Grey-Johnson, one of the most important Gambian philanthropist in Europe and
also the founder of ‘’Tesito’’ Foundation, founded in 2001, has told The Point
that when she visited The Gambia several years ago, she ‘‘experienced a tragedy
that changed her life and motivated her to do everything in her power to help
save the lives of many people’’.
Grey-Johnson who lives in England but grew up in the suburbs of Banjul, in 2000, decided to visit the Sahelian countries of The Gambia, Senegal and Mali.
She recalled that driving through The Gambia, she stopped to pick up a woman and her baby who needed to get to a hospital immediately. She soon discovered that the baby had malaria, and ‘‘the mother’s only options were to wait in temperatures of 40 degrees Celsius (100 degrees Fahrenheit) by the side of the road for someone to pick her up, or walk for several hours with her baby strapped to her back to reach the nearest hospital’’.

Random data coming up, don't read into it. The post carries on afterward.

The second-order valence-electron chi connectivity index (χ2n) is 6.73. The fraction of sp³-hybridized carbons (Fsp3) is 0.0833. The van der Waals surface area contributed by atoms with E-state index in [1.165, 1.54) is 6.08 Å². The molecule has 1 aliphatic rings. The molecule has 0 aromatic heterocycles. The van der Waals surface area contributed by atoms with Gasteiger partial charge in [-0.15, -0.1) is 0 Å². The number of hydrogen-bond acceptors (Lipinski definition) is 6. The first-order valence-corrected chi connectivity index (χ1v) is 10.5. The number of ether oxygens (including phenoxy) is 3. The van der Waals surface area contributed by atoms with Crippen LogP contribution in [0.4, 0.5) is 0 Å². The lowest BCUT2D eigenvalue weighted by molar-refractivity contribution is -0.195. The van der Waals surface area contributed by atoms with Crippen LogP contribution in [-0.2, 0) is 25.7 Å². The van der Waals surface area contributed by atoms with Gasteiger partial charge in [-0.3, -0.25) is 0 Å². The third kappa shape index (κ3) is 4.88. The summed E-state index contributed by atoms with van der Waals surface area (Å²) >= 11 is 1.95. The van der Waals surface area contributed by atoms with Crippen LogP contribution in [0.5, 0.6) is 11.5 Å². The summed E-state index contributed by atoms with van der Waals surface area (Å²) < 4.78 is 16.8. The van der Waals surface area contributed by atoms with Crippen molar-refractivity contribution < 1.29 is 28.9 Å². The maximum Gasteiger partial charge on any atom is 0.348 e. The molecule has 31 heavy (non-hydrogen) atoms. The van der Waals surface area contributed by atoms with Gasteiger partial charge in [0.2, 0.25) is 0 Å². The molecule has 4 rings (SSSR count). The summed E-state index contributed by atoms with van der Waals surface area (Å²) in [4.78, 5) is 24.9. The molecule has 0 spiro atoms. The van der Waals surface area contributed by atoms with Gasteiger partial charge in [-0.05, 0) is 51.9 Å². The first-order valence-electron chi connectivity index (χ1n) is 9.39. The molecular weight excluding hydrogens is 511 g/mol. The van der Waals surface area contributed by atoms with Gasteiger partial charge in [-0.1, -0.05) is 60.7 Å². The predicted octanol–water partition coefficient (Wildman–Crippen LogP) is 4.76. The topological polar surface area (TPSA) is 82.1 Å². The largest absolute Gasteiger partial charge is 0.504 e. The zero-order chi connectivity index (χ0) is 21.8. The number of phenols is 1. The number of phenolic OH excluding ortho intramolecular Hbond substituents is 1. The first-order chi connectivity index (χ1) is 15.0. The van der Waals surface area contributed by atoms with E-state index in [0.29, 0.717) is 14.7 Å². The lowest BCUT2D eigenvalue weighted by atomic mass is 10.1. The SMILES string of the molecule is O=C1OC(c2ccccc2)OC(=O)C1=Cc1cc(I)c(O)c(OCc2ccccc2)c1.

Grey-Johnson said: “By the time we got to her, she had been waiting three hours by the side of the road in extreme heat. Sadly, her child started fitting in the car and died before we got to the hospital. We were just too late.”
The experience deeply affected Grey-Johnson, and when she returned home to London, she immediately began researching malaria and what resources in Gambia were available to help.
To her astonishment, Grey-Johnson found that 40 percent of the deaths of children under the age of five in the country were due to malaria, which is a ‘‘preventable and controllable’’ disease.
She added that she was even more amazed to find out that the ‘‘government’s budget to fight the disease at the time was only £5,000 ($8,900 US)’’.